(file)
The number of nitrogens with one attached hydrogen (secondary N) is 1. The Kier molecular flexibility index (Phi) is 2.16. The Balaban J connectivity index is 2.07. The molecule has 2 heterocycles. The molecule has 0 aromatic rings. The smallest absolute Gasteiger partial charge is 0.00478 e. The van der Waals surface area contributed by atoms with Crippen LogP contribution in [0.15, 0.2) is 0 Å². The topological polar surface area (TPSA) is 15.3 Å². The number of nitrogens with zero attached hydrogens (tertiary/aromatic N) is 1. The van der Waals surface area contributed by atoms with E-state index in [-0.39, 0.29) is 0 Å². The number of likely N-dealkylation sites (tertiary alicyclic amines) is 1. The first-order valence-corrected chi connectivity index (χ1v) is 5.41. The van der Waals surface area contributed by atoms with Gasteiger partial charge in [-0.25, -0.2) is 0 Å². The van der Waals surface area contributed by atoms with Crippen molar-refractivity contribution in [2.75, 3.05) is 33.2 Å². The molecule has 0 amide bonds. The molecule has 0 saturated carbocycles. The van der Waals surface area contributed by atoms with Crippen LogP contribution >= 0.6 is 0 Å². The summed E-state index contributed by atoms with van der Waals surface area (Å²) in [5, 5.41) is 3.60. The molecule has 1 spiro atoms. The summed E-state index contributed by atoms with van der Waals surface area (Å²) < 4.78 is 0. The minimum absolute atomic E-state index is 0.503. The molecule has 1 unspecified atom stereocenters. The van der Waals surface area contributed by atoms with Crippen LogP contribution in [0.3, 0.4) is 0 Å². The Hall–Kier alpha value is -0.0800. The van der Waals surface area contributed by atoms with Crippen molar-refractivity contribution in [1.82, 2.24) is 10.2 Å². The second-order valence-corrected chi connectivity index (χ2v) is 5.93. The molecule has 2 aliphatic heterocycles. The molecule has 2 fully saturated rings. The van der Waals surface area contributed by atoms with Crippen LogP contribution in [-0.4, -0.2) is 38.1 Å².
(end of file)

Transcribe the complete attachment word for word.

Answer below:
The number of nitrogens with one attached hydrogen (secondary N) is 1. The Kier molecular flexibility index (Phi) is 2.16. The Balaban J connectivity index is 2.07. The molecule has 2 heterocycles. The molecule has 0 aromatic rings. The smallest absolute Gasteiger partial charge is 0.00478 e. The van der Waals surface area contributed by atoms with Crippen LogP contribution in [0.15, 0.2) is 0 Å². The topological polar surface area (TPSA) is 15.3 Å². The number of nitrogens with zero attached hydrogens (tertiary/aromatic N) is 1. The van der Waals surface area contributed by atoms with E-state index in [-0.39, 0.29) is 0 Å². The number of likely N-dealkylation sites (tertiary alicyclic amines) is 1. The first-order valence-corrected chi connectivity index (χ1v) is 5.41. The van der Waals surface area contributed by atoms with Gasteiger partial charge in [-0.25, -0.2) is 0 Å². The van der Waals surface area contributed by atoms with Crippen molar-refractivity contribution in [2.75, 3.05) is 33.2 Å². The molecule has 0 amide bonds. The molecule has 0 saturated carbocycles. The van der Waals surface area contributed by atoms with Crippen LogP contribution >= 0.6 is 0 Å². The summed E-state index contributed by atoms with van der Waals surface area (Å²) in [5, 5.41) is 3.60. The molecule has 1 spiro atoms. The summed E-state index contributed by atoms with van der Waals surface area (Å²) < 4.78 is 0. The minimum absolute atomic E-state index is 0.503. The molecule has 1 unspecified atom stereocenters. The van der Waals surface area contributed by atoms with Crippen LogP contribution in [0.3, 0.4) is 0 Å². The Hall–Kier alpha value is -0.0800. The van der Waals surface area contributed by atoms with Crippen molar-refractivity contribution in [1.82, 2.24) is 10.2 Å². The second-order valence-corrected chi connectivity index (χ2v) is 5.93. The molecule has 2 aliphatic heterocycles. The molecule has 2 fully saturated rings. The van der Waals surface area contributed by atoms with Crippen LogP contribution in [-0.4, -0.2) is 38.1 Å².